Presidential system to save Turkey from economic crises created by coalition governments
by Ahmet Topal
ISTANBULFeb 25, 2016 - 12:00 am GMT+3
by Ahmet Topal
Feb 25, 2016 12:00 am
Mehmet Muş, a Justice and Development Party (AK Party) deputy from Istanbul and one of the economic masterminds of the party, presented significant statements about presidential system discussions which top Turkey's agenda these days, as the Republican People's Party (CHP) has withdrawn from Parliament's Constitutional Reconciliation Commission due to its insistence on Turkey remaining in the current parliamentary system. Muş pointed to the contributions that a presidential system will make to Turkey's economic future and underlined that the economic crises, which are produced within the current parliamentary system, bring burdensome costs for Turkey.
With regard to the 2001 financial crisis, Muş said that the actual adjusted cost of the crisis is TL 579.9 billion today. He evaluated this cost as a penalty that the parliamentary system has posed to Turkey in the recent period, adding, "Presidential system means stability, which, along with confidence, is an absolute must for the economy. Elections that are held in a parliamentary system lead to either a coalition or a single-party government, whereas everyone directly elects their own president who appoints his own ministers in a presidential system. "
Muş said that the 1994 economic crisis could not be prevented as the government failed to take radical steps and Turkey went through a postmodern crisis in 1997 which was followed by a great financial crisis in 2001. He also stressed that Turkey paid heavy economic costs when it saw coalition governments changing in periods as short as 16 months between 1991 and 2001. Muş stated that the government debt securities that were issued in that period were paid back with interest by 2011 and the nation paid a heavy price for them.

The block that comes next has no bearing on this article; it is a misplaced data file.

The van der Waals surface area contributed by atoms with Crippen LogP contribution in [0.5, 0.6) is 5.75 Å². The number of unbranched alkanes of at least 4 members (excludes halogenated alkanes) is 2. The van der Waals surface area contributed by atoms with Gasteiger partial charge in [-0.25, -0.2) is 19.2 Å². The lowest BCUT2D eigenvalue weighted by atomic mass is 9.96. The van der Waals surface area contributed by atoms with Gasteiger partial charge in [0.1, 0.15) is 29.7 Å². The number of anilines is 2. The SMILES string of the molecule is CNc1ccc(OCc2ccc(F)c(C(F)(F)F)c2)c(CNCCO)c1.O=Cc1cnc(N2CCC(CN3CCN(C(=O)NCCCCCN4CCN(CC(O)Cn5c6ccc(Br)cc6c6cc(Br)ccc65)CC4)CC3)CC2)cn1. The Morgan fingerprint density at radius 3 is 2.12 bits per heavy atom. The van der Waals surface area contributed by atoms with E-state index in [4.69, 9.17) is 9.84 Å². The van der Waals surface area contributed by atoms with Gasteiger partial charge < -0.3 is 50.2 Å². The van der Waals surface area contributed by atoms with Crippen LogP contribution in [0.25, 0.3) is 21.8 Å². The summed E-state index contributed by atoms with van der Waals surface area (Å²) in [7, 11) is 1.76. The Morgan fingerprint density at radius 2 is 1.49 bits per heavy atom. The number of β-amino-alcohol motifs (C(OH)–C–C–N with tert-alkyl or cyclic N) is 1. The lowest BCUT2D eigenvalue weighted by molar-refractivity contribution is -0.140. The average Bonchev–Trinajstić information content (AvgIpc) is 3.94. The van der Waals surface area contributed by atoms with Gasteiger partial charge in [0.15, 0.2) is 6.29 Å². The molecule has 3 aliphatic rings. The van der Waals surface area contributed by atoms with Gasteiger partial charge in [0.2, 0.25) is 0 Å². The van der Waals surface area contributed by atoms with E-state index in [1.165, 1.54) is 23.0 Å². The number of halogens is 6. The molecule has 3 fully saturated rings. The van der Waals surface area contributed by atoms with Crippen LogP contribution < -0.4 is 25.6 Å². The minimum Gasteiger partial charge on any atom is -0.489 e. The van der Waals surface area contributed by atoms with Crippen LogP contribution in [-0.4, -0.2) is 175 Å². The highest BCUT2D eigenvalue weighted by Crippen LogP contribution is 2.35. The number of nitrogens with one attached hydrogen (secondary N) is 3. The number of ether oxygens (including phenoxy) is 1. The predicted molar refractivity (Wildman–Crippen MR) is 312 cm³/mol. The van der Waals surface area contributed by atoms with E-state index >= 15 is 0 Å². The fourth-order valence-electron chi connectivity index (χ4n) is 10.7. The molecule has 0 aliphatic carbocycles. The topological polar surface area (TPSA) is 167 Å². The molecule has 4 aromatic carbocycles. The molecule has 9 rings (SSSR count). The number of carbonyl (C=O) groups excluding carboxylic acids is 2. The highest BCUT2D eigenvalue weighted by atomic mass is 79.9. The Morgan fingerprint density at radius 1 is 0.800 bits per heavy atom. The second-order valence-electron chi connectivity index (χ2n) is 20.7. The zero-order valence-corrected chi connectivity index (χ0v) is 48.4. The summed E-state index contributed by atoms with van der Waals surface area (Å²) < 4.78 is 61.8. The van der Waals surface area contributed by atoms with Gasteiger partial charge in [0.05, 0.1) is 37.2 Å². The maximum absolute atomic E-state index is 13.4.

According to the deputy, the AK Party government proposes a 5+5 model where a president can remain in power during two five-year terms if he does not make a major mistake and fulfills his election promises in the first term. He stressed that people can take steps toward making investments in the 10-year period in a more assured way thanks to the stability that accompanies the presidential system. Muş also noted that a presidential system will pave the way for large-scale reforms and referred to the U.S. example, saying, "For instance, the U.S. made rapid decisions during the last economic crisis and could rapidly overcome its troubles."
Muş said that between 55 and 60 percent of the public supports the idea of switching to a presidential system now and the percentage is increasing with every passing day, as people have realized the significance and essentiality of the system. "Turkey's former leading political figures, such as Necmettin Erbakan, Alparslan Türkeş and Muhsin Yazıcıoğlu who went through crisis periods in the past, also argued for a presidential system as a way out of crises," he concluded.